Economist: Consumers remain cautious
David Perry -- Furniture Today, December 20, 2013
Mark Vitner, managing director and senior economist for Wells Fargo Securities, offers his take on the global economic scene.
Mark Vitner, managing director and senior economist for Wells Fargo Securities, gave conference attendees a quick spin around the global economic scene - "recent data on the global economy are slightly more positive but remain mixed" - but focused on recent developments in the U.S. economy.
"Uncertainty" was the first "key macroeconomic trend" he shared with his listeners. "Unprecedented changes in fiscal and monetary policy continue to cast a cloud of uncertainty over the economy," he said.
Another macro trend is that "consumers remain cautious." Vitner explained: "The consumer sector is slowly recovering, as consumers strive to make up for postponed purchases amidst sluggish job and income growth."
Addressing the U.S. Gross Domestic Product picture, Vitner said he sees economic growth gradually regaining momentum as the housing recovery takes hold and the drag from fiscal belt tightening gradually wanes. And he added that the combination of sluggish economic growth and low inflation "means that revenue growth is unusually sluggish, which tends to make businesses and households more cautious."
Vitner said the "massive expansion" of the Fed's balance sheet "has lifted asset prices more than it has boosted the economy's underlying fundamentals."
He had some sobering news on the labor market, noting that the employment-to-population ratio hasn't risen over the past four years, despite the fall in the unemployment rate. "The implication," he said, "is that many job seekers have simply given up."
Vitner believes that revenue growth "will remain challenged," which means that businesses "need to become more efficient but also stay nimble." And he added that businesses with strong balance sheets and access to the credit markets are better positioned for growth than other businesses.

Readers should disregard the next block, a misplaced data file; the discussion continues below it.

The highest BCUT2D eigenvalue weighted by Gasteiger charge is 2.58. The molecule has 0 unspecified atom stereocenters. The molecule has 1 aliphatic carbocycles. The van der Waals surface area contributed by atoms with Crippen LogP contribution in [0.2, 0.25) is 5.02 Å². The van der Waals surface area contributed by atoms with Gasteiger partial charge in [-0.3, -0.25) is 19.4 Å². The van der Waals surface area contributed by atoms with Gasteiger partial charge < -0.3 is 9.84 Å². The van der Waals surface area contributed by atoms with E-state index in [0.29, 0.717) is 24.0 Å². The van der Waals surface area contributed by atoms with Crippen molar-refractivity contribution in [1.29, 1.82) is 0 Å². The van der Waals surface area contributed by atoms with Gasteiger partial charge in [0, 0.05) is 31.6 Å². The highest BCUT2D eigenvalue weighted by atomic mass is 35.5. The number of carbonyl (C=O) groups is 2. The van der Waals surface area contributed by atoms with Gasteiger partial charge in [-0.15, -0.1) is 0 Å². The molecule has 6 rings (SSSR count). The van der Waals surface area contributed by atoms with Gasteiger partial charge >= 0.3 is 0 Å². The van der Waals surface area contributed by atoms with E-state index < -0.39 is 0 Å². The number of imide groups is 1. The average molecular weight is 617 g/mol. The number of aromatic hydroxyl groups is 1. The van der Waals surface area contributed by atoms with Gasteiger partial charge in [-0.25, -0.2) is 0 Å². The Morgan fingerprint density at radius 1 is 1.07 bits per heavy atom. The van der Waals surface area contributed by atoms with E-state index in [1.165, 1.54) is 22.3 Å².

Addressing consumer issues, Vitner said that rising stock prices have helped bolster household finances at a time when real incomes are barely growing. But, he added, "The bulk of the improvement has been at the upper end, which is one reason consumer confidence has recovered so slowly and retail sales have been so disappointing."
Overall, consumer confidence "remains low," according to Vitner. "While improving, consumer confidence remains at levels comparable to those seen during the recessions during the early 1990s and 2000s," he said. He also said much of the improvement in consumer confidence has been due to fewer respondents who believe the present conditions are bad rather than more who believe the conditions are good.
He said personal income growth remains "very sluggish," with gains "heavily skewed to upper and lower income households."
Looking for a bright spot? Try the housing sector, Vitner said. He said housing has been a standout in the "lackluster recovery," but added that "sales and construction are still well below typical levels at this stage of the recovery."
Low inflation should keep interest rates relatively low "for quite some time," he said.
Looking specifically at the home furnishings industry, Vitner said that production of furniture and related products has increased steadily over the past year.
Providing a state-by-state breakdown of personal income growth in the last year, he said North Dakota, South Dakota, Utah, Oklahoma, Texas and Florida all posted growth rates greater than 3.2% and are leading the nation.
States like Washington, California, Colorado, Iowa and Michigan, among others, are also showing growth in personal incomes at levels beyond the U.S. average of 2.7%, he said.
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